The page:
In Texas, about 1 in 8 residents relies on Medicaid, a joint federal-state health safety net. The program, administered by HHSC, funds more than half of all births in the state.
According to state figures for the 2009 fiscal year, the average Medicaid cost of a NICU stay was $45,000, compared with the $2,500 expense of delivering a healthy baby, Goodman said.
"Even though we don't expect this initiative would reduce the number of those stays very much, it would still generate savings, just because of the difference in cost," she said.
In 2009, the Texas Medicaid program paid for 4,370 elective inductions of babies before they reached the 39-week stage of development, Goodman said. While most of those procedures led to births of healthy babies, she said, "we just know there is a slightly elevated risk of complications…We don't think that's a risk worth taking."
The projected two-year, $36.5 million savings achieved by limiting early deliveries and controlling NICU costs represents only a fraction of the state's $6 billion Medicaid deficit, Goodman said. She predicted that the proposal, reviewed by a Senate committee looking for Medicaid savings, would be likely to win legislative support and go into effect with the 2012 fiscal year that begins Sept. 1, 2011.
The growth in ICUs is inarguable. For example, in response to an open records request filed by the Texas Tribune newspaper, HHSC provided figures showing that the number of NICU beds at Memorial Hermann Hospital, near Houston, rose from 18 in 1998 to 80 in 2009. That's a 344 percent increase. Texas Health Harris Methodist in Bedford, a Fort Worth suburb, increased its NICU capacity from four beds to 16 in that same period, a 300 percent increase.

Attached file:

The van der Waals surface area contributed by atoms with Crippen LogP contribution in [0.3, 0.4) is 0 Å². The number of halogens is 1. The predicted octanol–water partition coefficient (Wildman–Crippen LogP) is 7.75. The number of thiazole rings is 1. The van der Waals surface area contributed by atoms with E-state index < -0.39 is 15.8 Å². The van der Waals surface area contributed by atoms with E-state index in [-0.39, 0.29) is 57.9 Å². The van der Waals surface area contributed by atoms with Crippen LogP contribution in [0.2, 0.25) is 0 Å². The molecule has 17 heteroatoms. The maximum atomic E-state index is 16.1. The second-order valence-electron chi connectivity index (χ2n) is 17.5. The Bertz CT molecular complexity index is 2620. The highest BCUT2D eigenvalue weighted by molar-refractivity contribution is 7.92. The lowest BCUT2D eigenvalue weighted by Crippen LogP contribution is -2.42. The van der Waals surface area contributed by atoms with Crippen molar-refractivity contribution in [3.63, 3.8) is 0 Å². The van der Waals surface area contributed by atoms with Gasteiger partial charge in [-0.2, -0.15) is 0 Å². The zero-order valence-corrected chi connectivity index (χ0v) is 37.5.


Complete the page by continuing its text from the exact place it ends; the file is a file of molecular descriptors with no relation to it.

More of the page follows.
However, some hospitals that have expanded intensive care for premature and sick newborns don't expect that tighter Medicaid oversight of NICU admissions will necessarily yield significant savings.
At Texas Health Presbyterian Hospital in Dallas, spokesman Steve O'Brien said its increase in NICU beds, from 38 to 84 in 1998-2009, has not been driven by increased births among late-term babies delivered at 37 to 39 weeks.
Instead, he said, "most of the babies admitted to our NICU are very low birth-weight and extremely premature, many just 25 to 33 weeks of gestation. We have numerous cases of babies barely over 1 pound surviving and going on to lead normal, active childhoods. The kinds of elective inductions discussed in this report have nothing at all to do with these babies."
He attributed the jump in NICU volume to two factors. "We've instituted a high risk maternal transfer program as well as a robust high risk obstetrics program that is used by women in this area and throughout a three-state region."
The other factor he cited was "a jump overall in high-risk pregnancies and premature births because of older women having babies, an increase in multiples, and more women with existing medical conditions giving birth."
He said some of them, who have chronic conditions, "would never have had the opportunity to be moms" without the life-saving technologies found in modern NICUs.